Case series/case reports (Indigo)
During the severe acute respiratory syndrome coronavirus 2 (SARS-CoV-2) pandemic, neurological symptoms increasingly moved into the focus of interest. In this prospective cohort study, the authors assessed neurological and cognitive symptoms in hospitalized coronavirus disease-19 (COVID-19) patients and aimed to determine their neuronal correlates. Patients with reverse transcription-PCR confirmed COVID-19 infection who required inpatient treatment primarily because of non-neurological complications were screened between 20 April 2020 and 12 May 2020. Patients (age > 18 years) were included in this cohort when presenting with at least one new neurological symptom (defined as impaired gustation and/or olfaction, performance < 26 points on a Montreal Cognitive Assessment and/or pathological findings on clinical neurological examination). Patients with ≥2 new symptoms were eligible for further diagnostics using comprehensive neuropsychological tests, cerebral MRI and 18fluorodeoxyglucose (FDG) PET as soon as infectivity was no longer present. Exclusion criteria were: premorbid diagnosis of cognitive impairment, neurodegenerative diseases or intensive care unit treatment. Of 41 COVID-19 inpatients screened, 29 patients (65.2 ± 14.4 years; 38% female) in the subacute stage of disease were included in the register. Most frequently, gustation and olfaction were disturbed in 29/29 and 25/29 patients, respectively. Montreal Cognitive Assessment performance was impaired in 18/26 patients (mean score 21.8/30) with emphasis on frontoparietal cognitive functions. This was confirmed by detailed neuropsychological testing in 15 patients. 18FDG PET revealed pathological results in 10/15 patients with predominant frontoparietal hypometabolism.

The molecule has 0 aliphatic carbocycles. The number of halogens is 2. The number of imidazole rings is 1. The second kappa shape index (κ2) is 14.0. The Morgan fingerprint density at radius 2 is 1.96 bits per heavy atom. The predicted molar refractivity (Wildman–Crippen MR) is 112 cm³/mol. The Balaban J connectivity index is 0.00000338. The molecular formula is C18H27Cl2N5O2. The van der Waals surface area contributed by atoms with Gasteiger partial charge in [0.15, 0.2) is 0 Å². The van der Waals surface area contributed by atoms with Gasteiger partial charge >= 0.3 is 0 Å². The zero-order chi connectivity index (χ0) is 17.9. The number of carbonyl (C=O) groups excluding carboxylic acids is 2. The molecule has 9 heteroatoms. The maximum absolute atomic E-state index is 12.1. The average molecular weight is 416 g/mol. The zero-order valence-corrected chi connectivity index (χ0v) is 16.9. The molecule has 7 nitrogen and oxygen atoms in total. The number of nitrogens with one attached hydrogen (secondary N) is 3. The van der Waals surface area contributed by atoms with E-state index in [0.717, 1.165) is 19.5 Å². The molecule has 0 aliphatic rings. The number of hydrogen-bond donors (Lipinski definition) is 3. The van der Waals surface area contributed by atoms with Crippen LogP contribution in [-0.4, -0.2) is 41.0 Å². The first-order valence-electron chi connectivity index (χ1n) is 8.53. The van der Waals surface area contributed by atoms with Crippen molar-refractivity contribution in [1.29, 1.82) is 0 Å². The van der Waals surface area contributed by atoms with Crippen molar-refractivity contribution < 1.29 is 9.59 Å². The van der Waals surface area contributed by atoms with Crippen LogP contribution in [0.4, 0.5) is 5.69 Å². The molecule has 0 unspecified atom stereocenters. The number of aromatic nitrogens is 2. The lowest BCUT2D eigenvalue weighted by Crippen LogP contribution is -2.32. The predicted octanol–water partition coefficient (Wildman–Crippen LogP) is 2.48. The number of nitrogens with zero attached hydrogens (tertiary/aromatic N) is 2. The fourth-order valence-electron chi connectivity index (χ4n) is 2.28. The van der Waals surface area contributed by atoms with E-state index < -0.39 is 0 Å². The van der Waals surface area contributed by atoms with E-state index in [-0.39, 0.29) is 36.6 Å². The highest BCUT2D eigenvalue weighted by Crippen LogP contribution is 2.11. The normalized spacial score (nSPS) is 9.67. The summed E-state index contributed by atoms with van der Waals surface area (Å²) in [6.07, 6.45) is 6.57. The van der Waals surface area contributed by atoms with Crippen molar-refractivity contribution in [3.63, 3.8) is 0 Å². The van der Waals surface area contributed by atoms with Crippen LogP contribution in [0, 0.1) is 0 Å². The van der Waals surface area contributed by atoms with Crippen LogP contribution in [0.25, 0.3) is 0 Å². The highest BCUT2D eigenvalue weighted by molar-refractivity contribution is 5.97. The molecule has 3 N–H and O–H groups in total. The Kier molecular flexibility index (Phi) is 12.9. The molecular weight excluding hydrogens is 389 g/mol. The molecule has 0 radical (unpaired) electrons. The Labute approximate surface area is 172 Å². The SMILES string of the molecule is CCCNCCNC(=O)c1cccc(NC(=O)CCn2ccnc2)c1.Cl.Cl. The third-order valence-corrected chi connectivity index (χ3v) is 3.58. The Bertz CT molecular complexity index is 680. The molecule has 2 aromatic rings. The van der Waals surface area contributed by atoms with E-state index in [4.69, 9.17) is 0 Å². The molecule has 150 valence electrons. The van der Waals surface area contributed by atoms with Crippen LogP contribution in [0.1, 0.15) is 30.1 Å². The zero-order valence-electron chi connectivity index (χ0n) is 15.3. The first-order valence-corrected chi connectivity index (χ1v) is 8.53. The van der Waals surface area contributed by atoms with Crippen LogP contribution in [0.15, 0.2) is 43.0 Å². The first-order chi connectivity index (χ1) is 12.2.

This pattern was confirmed by comparison with a control sample using voxel-wise principal components analysis, which showed a high correlation (R2 = 0.62) with the Montreal Cognitive Assessment performance. Post-mortem examination of one patient revealed white matter microglia activation but no signs of neuroinflammation. Neocortical dysfunction accompanied by cognitive decline was detected in a relevant fraction of patients with subacute COVID-19 initially requiring inpatient treatment. This is of major rehabilitative and socioeconomic relevance.
Hosp JA, Dressing A, Blazhenets G, Bormann T, Rau A, Schwabenland M, Thurow J, Wagner D, Waller C, Niesen WD, Frings L, Urbach H, Prinz M, Weiller C, Schroeter N, Meyer PT. Cognitive impairment and altered cerebral glucose metabolism in the subacute stage of COVID-19. Brain. 2021 May 7;144(4):1263-1276. doi: 10.1093/brain/awab009.